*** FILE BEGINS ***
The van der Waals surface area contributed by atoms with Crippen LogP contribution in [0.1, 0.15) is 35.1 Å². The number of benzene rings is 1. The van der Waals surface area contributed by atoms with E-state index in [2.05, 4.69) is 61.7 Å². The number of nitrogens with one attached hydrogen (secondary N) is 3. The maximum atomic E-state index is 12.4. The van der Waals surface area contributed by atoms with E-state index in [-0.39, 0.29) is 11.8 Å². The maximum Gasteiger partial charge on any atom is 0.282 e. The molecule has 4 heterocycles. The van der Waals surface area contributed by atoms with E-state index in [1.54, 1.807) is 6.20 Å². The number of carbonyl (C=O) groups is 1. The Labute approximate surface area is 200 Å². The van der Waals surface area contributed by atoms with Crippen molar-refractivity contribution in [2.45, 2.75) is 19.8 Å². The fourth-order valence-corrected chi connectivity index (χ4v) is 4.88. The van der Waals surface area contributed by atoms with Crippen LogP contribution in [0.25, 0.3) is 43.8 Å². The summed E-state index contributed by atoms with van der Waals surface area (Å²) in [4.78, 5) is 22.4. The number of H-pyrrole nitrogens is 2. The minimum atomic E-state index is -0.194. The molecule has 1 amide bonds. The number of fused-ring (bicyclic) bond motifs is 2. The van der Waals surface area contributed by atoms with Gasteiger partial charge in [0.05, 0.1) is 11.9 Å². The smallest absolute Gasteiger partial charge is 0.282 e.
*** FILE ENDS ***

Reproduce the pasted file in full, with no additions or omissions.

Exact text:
The van der Waals surface area contributed by atoms with Crippen LogP contribution in [0.1, 0.15) is 35.1 Å². The number of benzene rings is 1. The van der Waals surface area contributed by atoms with E-state index in [2.05, 4.69) is 61.7 Å². The number of nitrogens with one attached hydrogen (secondary N) is 3. The maximum atomic E-state index is 12.4. The van der Waals surface area contributed by atoms with E-state index in [-0.39, 0.29) is 11.8 Å². The maximum Gasteiger partial charge on any atom is 0.282 e. The molecule has 4 heterocycles. The van der Waals surface area contributed by atoms with E-state index in [1.54, 1.807) is 6.20 Å². The number of carbonyl (C=O) groups is 1. The Labute approximate surface area is 200 Å². The van der Waals surface area contributed by atoms with Crippen molar-refractivity contribution in [2.45, 2.75) is 19.8 Å². The fourth-order valence-corrected chi connectivity index (χ4v) is 4.88. The van der Waals surface area contributed by atoms with Crippen LogP contribution in [0.25, 0.3) is 43.8 Å². The summed E-state index contributed by atoms with van der Waals surface area (Å²) in [4.78, 5) is 22.4. The number of H-pyrrole nitrogens is 2. The minimum atomic E-state index is -0.194. The molecule has 1 amide bonds. The number of fused-ring (bicyclic) bond motifs is 2. The van der Waals surface area contributed by atoms with Gasteiger partial charge in [0.05, 0.1) is 11.9 Å². The smallest absolute Gasteiger partial charge is 0.282 e.